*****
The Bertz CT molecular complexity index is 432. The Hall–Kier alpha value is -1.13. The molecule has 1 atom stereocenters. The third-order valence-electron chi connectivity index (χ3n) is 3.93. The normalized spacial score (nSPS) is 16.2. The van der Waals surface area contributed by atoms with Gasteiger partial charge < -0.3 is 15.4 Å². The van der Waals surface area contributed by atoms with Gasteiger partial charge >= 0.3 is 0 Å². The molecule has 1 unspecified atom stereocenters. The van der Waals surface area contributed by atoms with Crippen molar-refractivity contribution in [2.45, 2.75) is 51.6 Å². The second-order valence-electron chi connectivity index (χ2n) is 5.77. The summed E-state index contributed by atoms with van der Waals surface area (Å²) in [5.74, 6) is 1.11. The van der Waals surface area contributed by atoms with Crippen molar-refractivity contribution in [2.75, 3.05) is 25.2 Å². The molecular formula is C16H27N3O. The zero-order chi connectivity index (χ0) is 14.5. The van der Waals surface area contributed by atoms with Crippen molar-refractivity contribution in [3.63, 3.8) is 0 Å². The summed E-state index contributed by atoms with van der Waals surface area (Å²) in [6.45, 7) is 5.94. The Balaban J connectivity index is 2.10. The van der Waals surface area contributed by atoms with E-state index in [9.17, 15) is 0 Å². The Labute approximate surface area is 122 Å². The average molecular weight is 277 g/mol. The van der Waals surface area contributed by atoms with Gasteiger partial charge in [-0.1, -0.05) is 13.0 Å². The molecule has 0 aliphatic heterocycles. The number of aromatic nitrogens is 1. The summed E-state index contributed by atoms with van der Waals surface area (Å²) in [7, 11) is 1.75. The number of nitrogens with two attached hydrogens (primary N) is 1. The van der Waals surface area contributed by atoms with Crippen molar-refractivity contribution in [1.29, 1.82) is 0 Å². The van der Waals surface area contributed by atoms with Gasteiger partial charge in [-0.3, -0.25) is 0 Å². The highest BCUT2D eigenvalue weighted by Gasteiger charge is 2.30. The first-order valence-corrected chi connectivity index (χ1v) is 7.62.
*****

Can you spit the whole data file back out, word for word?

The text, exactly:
The Bertz CT molecular complexity index is 432. The Hall–Kier alpha value is -1.13. The molecule has 1 atom stereocenters. The third-order valence-electron chi connectivity index (χ3n) is 3.93. The normalized spacial score (nSPS) is 16.2. The van der Waals surface area contributed by atoms with Gasteiger partial charge < -0.3 is 15.4 Å². The van der Waals surface area contributed by atoms with Gasteiger partial charge >= 0.3 is 0 Å². The molecule has 1 unspecified atom stereocenters. The van der Waals surface area contributed by atoms with Crippen molar-refractivity contribution in [2.45, 2.75) is 51.6 Å². The second-order valence-electron chi connectivity index (χ2n) is 5.77. The summed E-state index contributed by atoms with van der Waals surface area (Å²) in [5.74, 6) is 1.11. The van der Waals surface area contributed by atoms with Crippen molar-refractivity contribution in [2.75, 3.05) is 25.2 Å². The molecular formula is C16H27N3O. The zero-order chi connectivity index (χ0) is 14.5. The van der Waals surface area contributed by atoms with Crippen molar-refractivity contribution in [3.63, 3.8) is 0 Å². The summed E-state index contributed by atoms with van der Waals surface area (Å²) in [6.45, 7) is 5.94. The Balaban J connectivity index is 2.10. The van der Waals surface area contributed by atoms with E-state index in [9.17, 15) is 0 Å². The Labute approximate surface area is 122 Å². The average molecular weight is 277 g/mol. The van der Waals surface area contributed by atoms with Gasteiger partial charge in [-0.1, -0.05) is 13.0 Å². The molecule has 0 aliphatic heterocycles. The number of aromatic nitrogens is 1. The summed E-state index contributed by atoms with van der Waals surface area (Å²) in [7, 11) is 1.75. The number of nitrogens with two attached hydrogens (primary N) is 1. The van der Waals surface area contributed by atoms with Crippen molar-refractivity contribution in [1.29, 1.82) is 0 Å². The van der Waals surface area contributed by atoms with Gasteiger partial charge in [-0.3, -0.25) is 0 Å². The highest BCUT2D eigenvalue weighted by Gasteiger charge is 2.30. The first-order valence-corrected chi connectivity index (χ1v) is 7.62.